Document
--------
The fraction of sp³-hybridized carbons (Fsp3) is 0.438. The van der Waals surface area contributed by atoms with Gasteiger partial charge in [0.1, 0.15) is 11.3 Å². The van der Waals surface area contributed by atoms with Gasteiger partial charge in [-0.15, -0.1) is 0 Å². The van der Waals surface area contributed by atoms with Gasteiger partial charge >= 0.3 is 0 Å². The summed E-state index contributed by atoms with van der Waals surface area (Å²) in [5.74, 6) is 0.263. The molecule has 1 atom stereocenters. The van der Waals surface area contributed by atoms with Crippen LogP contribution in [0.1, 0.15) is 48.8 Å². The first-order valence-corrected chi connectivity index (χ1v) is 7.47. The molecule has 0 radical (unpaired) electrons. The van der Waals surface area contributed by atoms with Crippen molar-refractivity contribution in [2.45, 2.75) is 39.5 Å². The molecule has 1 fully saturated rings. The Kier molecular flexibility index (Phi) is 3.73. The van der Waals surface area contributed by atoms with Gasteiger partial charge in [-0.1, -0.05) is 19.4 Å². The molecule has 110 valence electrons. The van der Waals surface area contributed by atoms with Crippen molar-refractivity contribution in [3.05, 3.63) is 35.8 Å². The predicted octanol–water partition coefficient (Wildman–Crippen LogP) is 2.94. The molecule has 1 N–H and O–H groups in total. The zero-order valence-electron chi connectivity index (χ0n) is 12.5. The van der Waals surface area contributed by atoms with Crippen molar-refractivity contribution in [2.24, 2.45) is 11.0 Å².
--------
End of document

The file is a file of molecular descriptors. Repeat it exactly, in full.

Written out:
The fraction of sp³-hybridized carbons (Fsp3) is 0.438. The van der Waals surface area contributed by atoms with Gasteiger partial charge in [0.1, 0.15) is 11.3 Å². The van der Waals surface area contributed by atoms with Gasteiger partial charge in [-0.15, -0.1) is 0 Å². The van der Waals surface area contributed by atoms with Gasteiger partial charge >= 0.3 is 0 Å². The summed E-state index contributed by atoms with van der Waals surface area (Å²) in [5.74, 6) is 0.263. The molecule has 1 atom stereocenters. The van der Waals surface area contributed by atoms with Crippen LogP contribution in [0.1, 0.15) is 48.8 Å². The first-order valence-corrected chi connectivity index (χ1v) is 7.47. The molecule has 0 radical (unpaired) electrons. The van der Waals surface area contributed by atoms with Crippen molar-refractivity contribution in [2.45, 2.75) is 39.5 Å². The molecule has 1 fully saturated rings. The Kier molecular flexibility index (Phi) is 3.73. The van der Waals surface area contributed by atoms with Gasteiger partial charge in [-0.1, -0.05) is 19.4 Å². The molecule has 110 valence electrons. The van der Waals surface area contributed by atoms with Crippen molar-refractivity contribution in [3.05, 3.63) is 35.8 Å². The predicted octanol–water partition coefficient (Wildman–Crippen LogP) is 2.94. The molecule has 1 N–H and O–H groups in total. The zero-order valence-electron chi connectivity index (χ0n) is 12.5. The van der Waals surface area contributed by atoms with Crippen molar-refractivity contribution in [2.24, 2.45) is 11.0 Å².